*Names in bold indicate Presenter
Since SNAP benefits are not included in the official U.S. poverty estimation, the program’s role in reducing poverty is not reflected in official poverty statistics. We calculate the reduction in the prevalence and depth of official poverty due to SNAP benefits over the past 25 years, to understand how the program’s antipoverty effect varies with changes in economic conditions and in program design and administration. We also examine two additional Census Bureau poverty measures that provide a more comprehensive picture of family well-being. We estimate the effect of SNAP on the experimental poverty measures from 2002 to 2011, to estimate SNAP’s effect on poverty over a recent period of signification caseload growth, and on the more recently developed Research Supplemental Poverty (SPM) measure.
SNAP has very few nonfinancial eligibility restrictions and is intended to reach a broad range of disadvantaged households. We examine the breadth of SNAP’s antipoverty effect, by focusing on vulnerable populations such single-parent families, the elderly, and immigrants. In addition, because SNAP can be an important resource for both the working poor and the unemployed, we assess the program’s antipoverty effect among these two groups. We also estimate the extent to which SNAP benefits alleviate the intensity of poverty in the U.S. Families with lower incomes receive larger benefits than similar families with higher incomes. Larger benefits certainly reduce hardship for the poorest families but may not lift them out of poverty. We estimate how many families are lifted out of deep poverty, defined as income below 50% of the poverty line, by SNAP benefits. We also estimate the effect of SNAP benefits on two measures—the poverty gap and squared poverty gap indices—that convey the depth and severity of poverty. We discuss the implications of underreporting on measuring SNAP’s antipoverty effect and efforts to correct for underreporting.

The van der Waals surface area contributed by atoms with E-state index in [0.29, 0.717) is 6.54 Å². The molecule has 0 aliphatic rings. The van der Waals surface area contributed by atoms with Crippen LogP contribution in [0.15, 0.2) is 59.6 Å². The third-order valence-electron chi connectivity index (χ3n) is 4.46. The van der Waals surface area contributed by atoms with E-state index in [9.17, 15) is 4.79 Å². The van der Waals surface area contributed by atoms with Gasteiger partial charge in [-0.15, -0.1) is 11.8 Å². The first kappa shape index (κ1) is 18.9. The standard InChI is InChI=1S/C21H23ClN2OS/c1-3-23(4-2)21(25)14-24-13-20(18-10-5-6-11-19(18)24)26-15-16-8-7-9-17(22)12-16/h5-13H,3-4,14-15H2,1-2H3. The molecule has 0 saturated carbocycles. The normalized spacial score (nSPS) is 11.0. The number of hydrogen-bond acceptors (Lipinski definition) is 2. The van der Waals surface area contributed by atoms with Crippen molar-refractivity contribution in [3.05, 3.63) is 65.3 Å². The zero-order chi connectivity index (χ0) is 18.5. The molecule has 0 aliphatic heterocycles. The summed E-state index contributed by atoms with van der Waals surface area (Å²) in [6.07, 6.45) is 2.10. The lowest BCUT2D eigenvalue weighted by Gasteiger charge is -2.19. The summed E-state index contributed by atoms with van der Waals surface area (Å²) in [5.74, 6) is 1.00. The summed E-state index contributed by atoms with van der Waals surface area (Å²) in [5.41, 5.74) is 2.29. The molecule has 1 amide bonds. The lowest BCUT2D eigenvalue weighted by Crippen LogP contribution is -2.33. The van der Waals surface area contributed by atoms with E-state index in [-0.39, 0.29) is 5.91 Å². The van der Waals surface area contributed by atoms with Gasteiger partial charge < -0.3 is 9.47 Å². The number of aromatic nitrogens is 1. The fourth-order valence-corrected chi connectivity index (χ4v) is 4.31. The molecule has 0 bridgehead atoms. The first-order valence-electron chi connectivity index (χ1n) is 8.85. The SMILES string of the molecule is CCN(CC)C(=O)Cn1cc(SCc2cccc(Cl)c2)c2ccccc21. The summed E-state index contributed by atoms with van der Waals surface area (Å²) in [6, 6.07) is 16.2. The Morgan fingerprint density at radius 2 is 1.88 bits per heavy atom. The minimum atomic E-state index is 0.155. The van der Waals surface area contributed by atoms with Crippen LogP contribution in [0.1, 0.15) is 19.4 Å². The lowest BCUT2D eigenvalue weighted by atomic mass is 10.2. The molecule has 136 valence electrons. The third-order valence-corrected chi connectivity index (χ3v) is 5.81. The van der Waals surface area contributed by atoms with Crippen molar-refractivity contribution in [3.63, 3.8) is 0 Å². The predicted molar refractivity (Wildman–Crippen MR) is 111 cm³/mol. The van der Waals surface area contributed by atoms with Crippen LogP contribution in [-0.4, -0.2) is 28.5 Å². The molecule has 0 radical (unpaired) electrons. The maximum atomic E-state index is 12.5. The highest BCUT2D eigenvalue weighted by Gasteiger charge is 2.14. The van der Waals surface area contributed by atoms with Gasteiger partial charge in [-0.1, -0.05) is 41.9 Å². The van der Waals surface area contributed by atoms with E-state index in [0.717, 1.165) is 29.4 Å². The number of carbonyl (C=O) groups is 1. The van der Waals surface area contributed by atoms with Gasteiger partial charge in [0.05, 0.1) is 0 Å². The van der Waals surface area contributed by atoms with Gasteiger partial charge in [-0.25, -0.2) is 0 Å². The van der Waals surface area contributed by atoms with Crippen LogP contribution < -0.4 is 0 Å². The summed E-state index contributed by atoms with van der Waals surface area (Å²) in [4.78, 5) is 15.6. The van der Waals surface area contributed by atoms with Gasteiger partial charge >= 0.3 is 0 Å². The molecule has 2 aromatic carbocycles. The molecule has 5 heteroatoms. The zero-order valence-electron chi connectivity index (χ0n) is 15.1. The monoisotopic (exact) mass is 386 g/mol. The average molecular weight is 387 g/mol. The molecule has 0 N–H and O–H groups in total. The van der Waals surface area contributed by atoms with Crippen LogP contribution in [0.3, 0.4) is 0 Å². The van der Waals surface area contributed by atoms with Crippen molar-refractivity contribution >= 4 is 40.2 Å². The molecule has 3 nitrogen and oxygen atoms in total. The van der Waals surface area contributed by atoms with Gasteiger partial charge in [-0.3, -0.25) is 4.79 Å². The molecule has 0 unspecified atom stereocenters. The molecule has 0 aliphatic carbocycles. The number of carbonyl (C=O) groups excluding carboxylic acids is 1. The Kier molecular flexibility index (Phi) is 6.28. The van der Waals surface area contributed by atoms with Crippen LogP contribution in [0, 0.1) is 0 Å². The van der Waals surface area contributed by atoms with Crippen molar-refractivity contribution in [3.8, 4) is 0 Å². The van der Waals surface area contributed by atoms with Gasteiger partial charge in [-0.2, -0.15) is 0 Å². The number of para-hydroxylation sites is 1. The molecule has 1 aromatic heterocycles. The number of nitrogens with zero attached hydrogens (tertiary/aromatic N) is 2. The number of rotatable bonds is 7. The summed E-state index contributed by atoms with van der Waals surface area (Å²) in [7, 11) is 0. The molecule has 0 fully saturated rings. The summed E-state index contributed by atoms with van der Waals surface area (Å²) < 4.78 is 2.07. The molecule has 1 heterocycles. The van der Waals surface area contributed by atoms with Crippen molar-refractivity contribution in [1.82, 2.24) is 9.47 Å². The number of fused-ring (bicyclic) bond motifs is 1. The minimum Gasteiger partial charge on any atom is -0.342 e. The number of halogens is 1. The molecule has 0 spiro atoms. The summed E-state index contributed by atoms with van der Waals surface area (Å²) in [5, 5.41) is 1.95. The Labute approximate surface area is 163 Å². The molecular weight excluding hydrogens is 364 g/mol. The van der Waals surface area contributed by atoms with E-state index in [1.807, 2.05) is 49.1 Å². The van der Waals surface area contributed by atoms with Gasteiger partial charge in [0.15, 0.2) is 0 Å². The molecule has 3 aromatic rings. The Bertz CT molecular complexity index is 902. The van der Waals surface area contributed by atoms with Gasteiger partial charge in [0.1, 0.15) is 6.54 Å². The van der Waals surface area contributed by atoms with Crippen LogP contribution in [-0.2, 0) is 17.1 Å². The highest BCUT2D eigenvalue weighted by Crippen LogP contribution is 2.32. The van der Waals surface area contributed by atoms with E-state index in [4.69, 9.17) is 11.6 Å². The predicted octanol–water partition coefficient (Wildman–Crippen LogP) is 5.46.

We conclude with a discussion of two features of SNAP expected to influence the magnitude and distribution of the program’s antipoverty effect. The first is that SNAP maximum benefits are uniform nationwide, which means that the antipoverty effect of the program may be muted in areas with higher food costs. We consider whether the program should provide a supplement for areas with high food costs. The second is that states have been given increased flexibility since the mid-1990s in how they administer the program. For example, many states no longer place a limit on assets when calculating a household’s SNAP eligibility. We consider whether this and other specific state policy choices have increased the antipoverty effect of the program, and whether these policies should be adopted nationwide.